A dense city street.

National Links: Rethinking City Sounds

Every day at The Overhead Wire, we collect news about cities and send the links to our email list. At the end of the week we take some of the most popular stories and post them to Greater Greater Washington, a group blog similar to Streets.mn that focuses on urban issues in the D.C. region. They are national links, sometimes entertaining and sometimes absurd, but hopefully useful.

Rethinking city sounds: What if we rethought sound in busy cities? In Rotterdam, city officials believe that train bells and other noises are just background noise, but to many, it’s an unbearable hum. Still, some are looking for ways to extract and enhance new sounds to create new and valuable urban experiences. (Lauren Kelly | Noema Magazine)

Fixing and expanding the T: Giving more people in Boston access to transit is imperative for not just connectivity, but for the environment. As part of a series on future planning in the Boston region, David Scharfenberg dives into what kinds of transit expansions are feasible, and whether high-speed rail is on the horizon. (David Scharfenberg | Boston Globe)

Obama the YIMBY?: At the American Institute of Architects conference in Chicago, former President Barack Obama noted that urban sprawl isn’t good for the environment, and that a lot of liberal cities aren’t so liberal when it comes to affordable housing. (Ben Dreith | dezeen)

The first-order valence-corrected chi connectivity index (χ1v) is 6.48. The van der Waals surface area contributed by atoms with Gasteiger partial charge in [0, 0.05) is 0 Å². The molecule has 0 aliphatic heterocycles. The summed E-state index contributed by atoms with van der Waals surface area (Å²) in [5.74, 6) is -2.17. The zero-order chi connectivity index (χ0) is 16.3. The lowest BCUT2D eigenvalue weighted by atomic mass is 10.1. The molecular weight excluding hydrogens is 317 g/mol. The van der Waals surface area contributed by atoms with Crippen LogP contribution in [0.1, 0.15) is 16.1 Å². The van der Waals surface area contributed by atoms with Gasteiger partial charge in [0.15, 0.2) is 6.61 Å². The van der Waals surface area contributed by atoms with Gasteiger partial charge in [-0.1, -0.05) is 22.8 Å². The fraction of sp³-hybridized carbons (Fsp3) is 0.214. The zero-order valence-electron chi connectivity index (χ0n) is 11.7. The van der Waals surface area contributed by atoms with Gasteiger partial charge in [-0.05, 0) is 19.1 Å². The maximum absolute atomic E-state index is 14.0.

What ‘Ban Cars’ Really means: Advocate and host of The War on Cars podcast Doug Gordon writes about what the phrase ‘Ban Cars’ means to him. Ultimately it’s not about wiping cars off the face of the earth, but reckoning with the negative impacts of the automobile on society and expanding the rights of people who don’t drive. (Doug Gordon | Jalopnik)

Killing the smart city forever: To many in Toronto, Sidewalk Labs’ plans for a tech-first development lacked seriousness about addressing privacy concerns. So the city is now embarking on a new development project that focuses on sustainability and housing, but also leaves intact the idea of the city as a messy vital place that smart city monitoring seems to ignore. (Karrie Jacobs | MIT Technology Review)

Quote of the Week

“Procurement is not a neutral and esoteric administrative function, although it is typically treated as such…it is a key force in cities that can and should be directed toward the larger public good.”

Sascha Haselmayer in Smart Cities Dive discussing city procurement policy’s possibilities.

This week on the podcast, we’re joined by writer Dan Moore to talk about his piece in The Ringer entitled “What Do Cities Lose When they Lose Pro Sports?”